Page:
Pinhole cameras are a great way to get down to the fundamentals of photography. In my personal camera history I recall going from the occasional Polaroid or disposable camera to a point & shoot situation. That was just for fun. It wasn’t until I entered the blogosphere that higher quality photos for everyday life became necessary and I lucked into my first dSLR camera. Since then I’ve upgraded to a better Nikon, a D3200, which is by no means the best camera around, but is certainly more than awesome enough for my needs. Still, in all that experience I never really had a chance to appreciate the physical dark room. I had the opportunity to take a class at UW where we learned our way around the dark room. We only had a few days, but it was quite the experience, so I thought I’d share.
You can recreate the conditions of a darkroom by using a Safelight. If you don’t have one of those you can use a flashlight covered in several layers of red cellophane. I don’t know about that method, though. If you’re doing this at home, I definitely suggest using photo paper instead of film. If you were to print onto film, you’d be able to make prints but photo paper is easier.
Need: box or can, awl or needle, lightfast tape (duct works), photo paper, development bath, stop bath, water, three tubs (large enough for your photos to lay flat) and patience.
You can use a box or a can, but bear in mind the can would yield a curved photo. Almost like a fish-eye lens. I went straight up square box and still ended up with some rounded images. Whether you use a box or a can, paint the inside black.
Use a thin sheet of metal for your lens, mine is steel but other students had pretty good results with thick aluminum. Good hole-pokers would be awls, needles, icepicks or the pointy end of a drawing compass. The direction in which you poke will need to face inside the box, otherwise your photos may be distorted. That’s the thing about pinhole cameras, it’s fairly simple but there are a lot of variables that can cause mayhem and distortion. But try it both ways, that may be the look you’re going for.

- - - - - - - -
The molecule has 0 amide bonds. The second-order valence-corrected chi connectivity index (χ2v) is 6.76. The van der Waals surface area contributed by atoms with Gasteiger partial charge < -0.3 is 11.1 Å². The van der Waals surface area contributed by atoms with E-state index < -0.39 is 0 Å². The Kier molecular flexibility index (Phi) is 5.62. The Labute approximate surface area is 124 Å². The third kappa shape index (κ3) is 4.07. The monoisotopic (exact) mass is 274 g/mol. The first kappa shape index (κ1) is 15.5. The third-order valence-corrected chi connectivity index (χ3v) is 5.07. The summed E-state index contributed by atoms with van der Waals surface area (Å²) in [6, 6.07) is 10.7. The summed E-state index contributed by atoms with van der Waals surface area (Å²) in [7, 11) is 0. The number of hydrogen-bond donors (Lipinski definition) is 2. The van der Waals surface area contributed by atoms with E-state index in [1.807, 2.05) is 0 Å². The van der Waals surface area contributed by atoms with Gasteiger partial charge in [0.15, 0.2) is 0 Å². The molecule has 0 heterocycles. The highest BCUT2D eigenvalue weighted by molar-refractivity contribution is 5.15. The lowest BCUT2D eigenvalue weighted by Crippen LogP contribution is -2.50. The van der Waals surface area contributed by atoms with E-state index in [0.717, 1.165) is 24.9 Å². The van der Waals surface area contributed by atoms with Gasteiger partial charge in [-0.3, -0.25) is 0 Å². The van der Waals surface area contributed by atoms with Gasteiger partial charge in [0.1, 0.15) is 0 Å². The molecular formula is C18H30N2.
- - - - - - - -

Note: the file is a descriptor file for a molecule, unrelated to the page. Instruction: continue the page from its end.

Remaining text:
Cut a hole in your box or can. The hole should be smaller than the sheet of metal your pinhole is poked in. Tape all around the perimeter and then cut another piece of tape, fold over the edge and place over the hole from the outside of the box. The folded edge helps ease opening and closing your shutter quickly–which is how you take pictures–without shaking the box.
Lock & Load
Load up your pinhole camera with photo paper. I just used more duct tape to adhere it to the bottom of the box, but it got a little too sticky for the paper. I’d suggest something more easily removable. Put the treated side face up. Tape all the edges so it’s lightfast.
Take your camera somewhere cool, lift the shutter tape and wait. Time your exposures and experiment. This process requires patience, friends, as you’ll have to feel out the best exposure time for the lighting you’re working with.
Create a three-tub assembly line for your development fluid, stop bath and water. Follow the instructions and your heart in the development process. While the instructions for my development fluid said something around 3 minutes, I found that what I wanted varied widely depending on the shot in question. After your image is developed to your liking, move on to the stop bath which neutralizes the development fluid. 30 seconds there and then into the water. The darkroom at UW has student-technicians who rinse and dry your prints for you. At first I thought this would be awesome, but when I picked them up from a huge bucket of wrinkled prints all thrown together haphazardly, I had another opinion. Several of my classmates’ photos were ruined in the process. All stuck together. Fuff!
Of the photos I took using the pinhole process, these are my favorites. Pinholes actually print the inverted colorfield, so I scanned these and inverted in Photoshop. I like them both!
Thanks for taking some time to craft with me today. Always a pleasure!